A renowned thespian and one of the most captivating stars of ABC’s hit series Lost, Michael Emerson is a 2009 Emmy Award winner for Best Supporting Actor in a Drama Series, a 2010 Golden Globe nominee for Best Performance by an Actor in a Supporting Role in a Series, Mini-Series, or Motion Picture Made for Television, and a 2010 Emmy Award nominee for Best Supporting Actor in a Drama Series. Recently named by Variety as “one of the greatest villains in television history,” Emerson held Lost’s inexplicable answers close for his five-season tenure on the hit series. During its six-season run, Lost became a national phenomenon igniting the return of intelligent and in-depth television. Emerson played the deceitful ex-leader of the Others, “Benjamin Linus,” who believed he had the island’s best interests in mind. Unclear where his intentions truly lay, “Ben Linus” played a critical role in the plotline, keeping viewers at the edge of their seats as he complicated the traditional role of good guy/bad guy. Fans and critics agree that Emerson is one of the most talented actors on television today. Married to Carrie Preston, who stars as “Arlene Fowler” on HBO’s #1 hit series True Blood, the two are making waves as one of television’s most successful power couples.
Emerson was raised in a small farming community in Iowa and fell in love with theater while watching a high school production of “Arsenic and Old Lace.” His first public success was in the role of a Swedish lumberjack at the state speech and debate competition (humorous declamation division). He attended Drake University on a scholarship, majoring in theater, where his slight frame and piercing voice allowed him to specialize in the playing of old men and eccentrics.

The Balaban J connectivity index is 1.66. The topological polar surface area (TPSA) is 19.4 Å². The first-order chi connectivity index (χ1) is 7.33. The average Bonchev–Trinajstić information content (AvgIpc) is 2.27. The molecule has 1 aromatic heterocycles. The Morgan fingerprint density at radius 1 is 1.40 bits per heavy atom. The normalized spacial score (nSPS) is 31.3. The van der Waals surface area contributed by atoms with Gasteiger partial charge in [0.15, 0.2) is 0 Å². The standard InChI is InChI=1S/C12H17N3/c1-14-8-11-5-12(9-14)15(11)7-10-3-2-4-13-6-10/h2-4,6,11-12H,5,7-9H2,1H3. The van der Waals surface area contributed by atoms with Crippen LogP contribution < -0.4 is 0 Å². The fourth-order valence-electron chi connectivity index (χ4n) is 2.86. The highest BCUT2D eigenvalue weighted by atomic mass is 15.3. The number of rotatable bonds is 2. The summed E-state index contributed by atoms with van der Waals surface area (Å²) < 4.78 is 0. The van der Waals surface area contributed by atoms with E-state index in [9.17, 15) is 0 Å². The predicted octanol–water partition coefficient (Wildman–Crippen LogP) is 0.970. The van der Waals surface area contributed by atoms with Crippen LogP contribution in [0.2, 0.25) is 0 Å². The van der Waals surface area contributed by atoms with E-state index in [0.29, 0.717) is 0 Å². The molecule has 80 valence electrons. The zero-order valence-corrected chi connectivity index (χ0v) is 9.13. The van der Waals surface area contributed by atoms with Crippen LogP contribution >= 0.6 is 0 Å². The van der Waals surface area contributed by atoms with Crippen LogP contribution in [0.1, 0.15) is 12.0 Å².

After graduation, Emerson moved from Des Moines to New York, where he struggled to find the path to a professional acting career. Desperate to find any creative line of work, he took classes and began work as a magazine illustrator – a craft he pursued for many years with work published in The Boston Globe and The New York Times. But drawing pictures wasn’t as exciting as performing and Emerson often meditated on his deferred dream. Fortunately, a period of romantic dislocation intervened and he woke one day to find himself in Jacksonville, Fla., auditioning for a production of “Othello.” Pleased to have found his calling again, Emerson spent the next five years doing plays in various Southern capitals, supplementing his income with work as a landscaper, carpenter, teacher, and director.
Finally, weary of the gypsy life and desiring more classical training, he applied to the MFA program at the Alabama Shakespeare Festival in Montgomery. There, doing a production of “Hamlet,” he met Carrie Preston – his future wife. Preston lived in New York, and Emerson once again found himself heading to the Big Apple. After a slow start, he got his break as the lead in Moises Kaufman’s “Gross Indecency,” which was acclaimed on both coasts. His portrayal of Oscar Wilde caught the attention of casting directors and he has since appeared in several projects for both stage and screen. Emerson has made a name for himself portraying villains who are, as he puts it, “misunderstood.”
Emerson made his Broadway debut in 1999 in “The Iceman Cometh,” sharing a dressing room with Kevin Spacey, Tony Danza, and Paul Giamatti. Later he would appear in “Hedda Gabler” opposite Kate Burton. Many period and language plays have drawn him to Off Broadway and regional stages since then.
Emerson arrived on the TV screen in the form of serial killer “William Hinks” on ABC’s The Practice, winning a 2001 Emmy Award for Best Guest Performance in a Dramatic Series, and has since appeared on Law & Order, The X-Files, Without a Trace, and the HBO movie The Laramie Project. For movies, he is most often recognized for his roles in Saw, The Legend of Zorro, The Imposters, and Straight Jacket. In 2008, he received critical acclaim for his role in Ready? OK!, a story of a gay teen’s struggle for acceptance by his family and community.
Emerson is keen on Shakespeare and the classical theater, drawing, and ghost stories. He supports Off Broadway theater and theater-community charities (Broadway Cares/Equity Fights AIDS and Gay Men’s Health Crisis), and publicly-supported radio stations.
Source: APB Speaker Profile